Norwegian drillship and rig operator Fred. Olsen Energy, owner of the yard that built the RMS Titanic, is considering a debt and equity restructuring that would almost wipe out the value of its current shares, the company said.
With debt and liabilities of more than $840 million at the end of June, Fred. Olsen last month stopped paying its creditors to preserve liquidity, making it the latest victim of a slow recovery in the oil and gas exploration sector.
The owner of seven drillships and rigs, as well as Belfast's Harland & Wolff yard, has now received indicative, non-binding proposals from equity investors valuing its current shares and bonds at just $10 million, it said in a statement.
The company's largest owner, Bonheur, which holds a 51.9 percent stake, separately said it had not decided whether to take part in the proposed refinancing.
Fred. Olsen's shares traded 15.9 percent lower in Oslo at 5.70 Norwegian crowns by 0804 GMT.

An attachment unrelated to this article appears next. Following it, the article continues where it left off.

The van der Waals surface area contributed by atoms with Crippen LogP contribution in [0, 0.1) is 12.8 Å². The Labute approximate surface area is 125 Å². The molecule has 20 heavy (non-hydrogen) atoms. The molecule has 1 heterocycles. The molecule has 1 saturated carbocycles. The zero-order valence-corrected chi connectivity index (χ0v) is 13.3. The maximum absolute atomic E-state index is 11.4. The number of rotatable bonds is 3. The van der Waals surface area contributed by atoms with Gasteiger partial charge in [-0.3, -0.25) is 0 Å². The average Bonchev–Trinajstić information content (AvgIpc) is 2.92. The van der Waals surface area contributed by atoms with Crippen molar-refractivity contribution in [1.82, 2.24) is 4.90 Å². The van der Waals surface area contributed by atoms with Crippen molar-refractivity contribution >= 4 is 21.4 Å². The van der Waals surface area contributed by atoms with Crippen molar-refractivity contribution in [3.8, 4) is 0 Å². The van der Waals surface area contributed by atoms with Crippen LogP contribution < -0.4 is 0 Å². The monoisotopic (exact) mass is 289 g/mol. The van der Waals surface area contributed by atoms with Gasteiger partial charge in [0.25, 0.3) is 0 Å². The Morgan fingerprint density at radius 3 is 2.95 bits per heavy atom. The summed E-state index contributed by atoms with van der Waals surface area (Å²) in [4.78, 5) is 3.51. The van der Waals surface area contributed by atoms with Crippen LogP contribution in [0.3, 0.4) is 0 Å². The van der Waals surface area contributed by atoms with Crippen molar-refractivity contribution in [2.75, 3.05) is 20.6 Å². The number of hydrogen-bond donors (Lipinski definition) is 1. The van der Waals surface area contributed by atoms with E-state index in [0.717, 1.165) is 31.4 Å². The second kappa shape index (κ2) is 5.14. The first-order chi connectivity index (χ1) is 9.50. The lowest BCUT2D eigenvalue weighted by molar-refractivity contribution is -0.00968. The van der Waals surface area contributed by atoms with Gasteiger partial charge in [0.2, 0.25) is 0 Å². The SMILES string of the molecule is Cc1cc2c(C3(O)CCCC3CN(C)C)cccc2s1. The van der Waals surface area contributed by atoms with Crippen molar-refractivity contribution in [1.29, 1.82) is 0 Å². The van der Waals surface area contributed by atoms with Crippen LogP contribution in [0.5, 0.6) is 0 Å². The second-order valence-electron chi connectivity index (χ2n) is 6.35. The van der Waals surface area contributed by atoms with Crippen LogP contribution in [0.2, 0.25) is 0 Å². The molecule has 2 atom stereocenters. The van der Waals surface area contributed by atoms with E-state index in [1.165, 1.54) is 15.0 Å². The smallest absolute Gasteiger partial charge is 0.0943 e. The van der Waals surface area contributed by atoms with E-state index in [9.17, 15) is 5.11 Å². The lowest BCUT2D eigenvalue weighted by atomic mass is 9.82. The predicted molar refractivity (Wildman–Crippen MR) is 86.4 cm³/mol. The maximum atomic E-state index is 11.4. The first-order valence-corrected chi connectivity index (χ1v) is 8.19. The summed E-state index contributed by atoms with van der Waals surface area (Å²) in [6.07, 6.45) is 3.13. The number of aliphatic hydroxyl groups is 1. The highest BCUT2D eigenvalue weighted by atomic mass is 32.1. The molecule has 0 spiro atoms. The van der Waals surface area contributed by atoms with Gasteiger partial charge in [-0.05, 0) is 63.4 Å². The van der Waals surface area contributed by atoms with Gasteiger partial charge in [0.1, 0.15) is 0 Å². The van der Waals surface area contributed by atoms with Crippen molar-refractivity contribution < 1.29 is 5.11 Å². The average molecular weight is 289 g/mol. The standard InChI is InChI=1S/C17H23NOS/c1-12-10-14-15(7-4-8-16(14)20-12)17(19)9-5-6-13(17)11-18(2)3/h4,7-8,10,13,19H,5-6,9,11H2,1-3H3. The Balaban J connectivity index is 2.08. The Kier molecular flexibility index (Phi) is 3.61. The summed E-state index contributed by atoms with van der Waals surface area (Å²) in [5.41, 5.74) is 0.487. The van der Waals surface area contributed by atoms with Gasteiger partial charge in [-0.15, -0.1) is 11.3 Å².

The company has a 1.025 billion Norwegian crown ($124.63 million) bond maturing in February 2019, while bank debt of $611 million falls due the following year.
"The deal implies conversion of bonds to equity and partial conversion of bank debt," Chief Executive Ivar Brandvold told Reuters.
The proposal would also secure an infusion of new equity financing and establish a "solid financial platform" for Fred. Olsen Energy to continue its operations, the firm said, although negotiations were still ongoing and no deadline had been set.
Any deal would require approval from holders of the company's bonds.
In July, rig operator Seadrill emerged from Chapter 11 bankruptcy protection after restructuring debts and liabilities of more than $10 billion.
($1 = 8.2244 Norwegian crowns)
(Writing by Terje Solsvik; Editing by Kirsten Donovan)